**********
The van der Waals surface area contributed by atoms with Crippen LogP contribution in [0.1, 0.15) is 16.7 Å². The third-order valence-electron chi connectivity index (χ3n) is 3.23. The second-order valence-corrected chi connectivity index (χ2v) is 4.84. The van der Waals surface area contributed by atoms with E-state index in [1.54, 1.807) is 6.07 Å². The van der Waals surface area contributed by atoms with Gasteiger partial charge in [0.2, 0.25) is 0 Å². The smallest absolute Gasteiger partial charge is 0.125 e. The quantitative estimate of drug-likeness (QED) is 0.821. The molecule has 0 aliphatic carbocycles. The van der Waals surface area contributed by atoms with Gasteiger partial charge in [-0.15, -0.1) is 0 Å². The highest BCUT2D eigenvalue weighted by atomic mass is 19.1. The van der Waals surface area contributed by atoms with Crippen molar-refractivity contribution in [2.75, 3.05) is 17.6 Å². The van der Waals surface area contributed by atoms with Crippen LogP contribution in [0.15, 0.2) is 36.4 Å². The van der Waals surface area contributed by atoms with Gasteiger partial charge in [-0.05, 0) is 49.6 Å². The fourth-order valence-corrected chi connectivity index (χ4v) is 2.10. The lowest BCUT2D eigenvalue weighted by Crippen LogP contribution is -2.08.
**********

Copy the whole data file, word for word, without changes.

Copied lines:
The van der Waals surface area contributed by atoms with Crippen LogP contribution in [0.1, 0.15) is 16.7 Å². The third-order valence-electron chi connectivity index (χ3n) is 3.23. The second-order valence-corrected chi connectivity index (χ2v) is 4.84. The van der Waals surface area contributed by atoms with E-state index in [1.54, 1.807) is 6.07 Å². The van der Waals surface area contributed by atoms with Gasteiger partial charge in [0.2, 0.25) is 0 Å². The smallest absolute Gasteiger partial charge is 0.125 e. The quantitative estimate of drug-likeness (QED) is 0.821. The molecule has 0 aliphatic carbocycles. The van der Waals surface area contributed by atoms with Gasteiger partial charge in [-0.15, -0.1) is 0 Å². The highest BCUT2D eigenvalue weighted by atomic mass is 19.1. The van der Waals surface area contributed by atoms with Crippen molar-refractivity contribution in [2.75, 3.05) is 17.6 Å². The van der Waals surface area contributed by atoms with Crippen LogP contribution in [0.15, 0.2) is 36.4 Å². The van der Waals surface area contributed by atoms with Gasteiger partial charge in [-0.05, 0) is 49.6 Å². The fourth-order valence-corrected chi connectivity index (χ4v) is 2.10. The lowest BCUT2D eigenvalue weighted by Crippen LogP contribution is -2.08.